Chapter 5: The crises of global finance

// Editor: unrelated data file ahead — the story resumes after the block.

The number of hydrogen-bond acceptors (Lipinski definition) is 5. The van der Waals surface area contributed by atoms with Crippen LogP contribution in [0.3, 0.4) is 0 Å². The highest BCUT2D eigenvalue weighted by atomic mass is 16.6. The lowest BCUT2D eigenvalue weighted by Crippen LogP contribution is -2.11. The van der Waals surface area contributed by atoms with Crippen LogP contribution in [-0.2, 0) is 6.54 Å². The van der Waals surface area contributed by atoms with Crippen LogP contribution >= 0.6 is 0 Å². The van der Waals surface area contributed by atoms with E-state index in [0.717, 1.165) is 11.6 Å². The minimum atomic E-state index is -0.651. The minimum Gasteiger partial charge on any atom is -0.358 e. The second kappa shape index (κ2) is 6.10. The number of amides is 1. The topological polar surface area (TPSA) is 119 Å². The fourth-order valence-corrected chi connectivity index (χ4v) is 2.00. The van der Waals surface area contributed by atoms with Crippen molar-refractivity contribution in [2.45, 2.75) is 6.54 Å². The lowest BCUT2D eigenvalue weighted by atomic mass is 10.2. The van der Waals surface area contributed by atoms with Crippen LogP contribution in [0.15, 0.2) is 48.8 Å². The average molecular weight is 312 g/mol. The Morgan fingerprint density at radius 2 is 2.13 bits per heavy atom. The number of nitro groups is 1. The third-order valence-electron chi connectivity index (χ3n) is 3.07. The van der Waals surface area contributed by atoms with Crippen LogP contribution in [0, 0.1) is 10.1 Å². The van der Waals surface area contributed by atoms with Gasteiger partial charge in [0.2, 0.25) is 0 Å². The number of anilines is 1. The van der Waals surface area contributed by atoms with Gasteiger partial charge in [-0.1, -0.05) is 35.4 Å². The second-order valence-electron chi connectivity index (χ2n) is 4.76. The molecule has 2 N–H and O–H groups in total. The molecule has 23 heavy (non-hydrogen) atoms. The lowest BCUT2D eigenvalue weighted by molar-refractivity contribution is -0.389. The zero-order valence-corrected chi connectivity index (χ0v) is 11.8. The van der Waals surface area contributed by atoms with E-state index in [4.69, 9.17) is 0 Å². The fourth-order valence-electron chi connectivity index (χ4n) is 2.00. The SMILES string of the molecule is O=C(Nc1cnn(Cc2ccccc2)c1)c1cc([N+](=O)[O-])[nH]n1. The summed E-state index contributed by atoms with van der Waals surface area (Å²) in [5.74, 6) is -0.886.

5. The crises of global ﬁnance Madamina, il catalogo è questo. [Madam, this is the catalogue.] Lorenzo da Ponte (1787) from the libretto of Mozart’s Don Giovanni Financial markets are markets in information, and information by its nature is asymmetric and incomplete. It arrives on an unpredictable schedule and when it arrives markets react. Inevitably, then, sharp changes in asset prices – sometimes so sharp as to threaten the stability of the ﬁnancial system and the economy – will occur from time to time. Barry Eichengreen (2002, p. 4) 5.1 HOW MANY CRISES? Financial crises with international repercussions have occurred throughout the history of the world economy, well before the word ‘globalization’ was coined and circulated in print.1 International lending, sometimes with unpleasant consequences for the institution providing the credit or for private investors, is nothing new. The examples abound.2 In 1343 the Florentine banks of Bardi and Peruzzi failed after King Edward III, to whom they had lent large sums of money, refused to honour the Crown’s obligations, producing the ﬁrst case of sovereign insolvency with international implications.3 In 1720 the ﬁnancial ‘bubbles’ generated by the South Sea Company in England and by the Mississippi Company in France burst, precipitating severe crises in the London and Paris stock markets and sending out international shockwaves.4 A more systematic analysis of crises from the inception of the Gold Standard (around 1880) to the end of the twentieth century reveals that episodes of severe ﬁnancial turbulence, aﬀecting the exchange rate, the banking system or...
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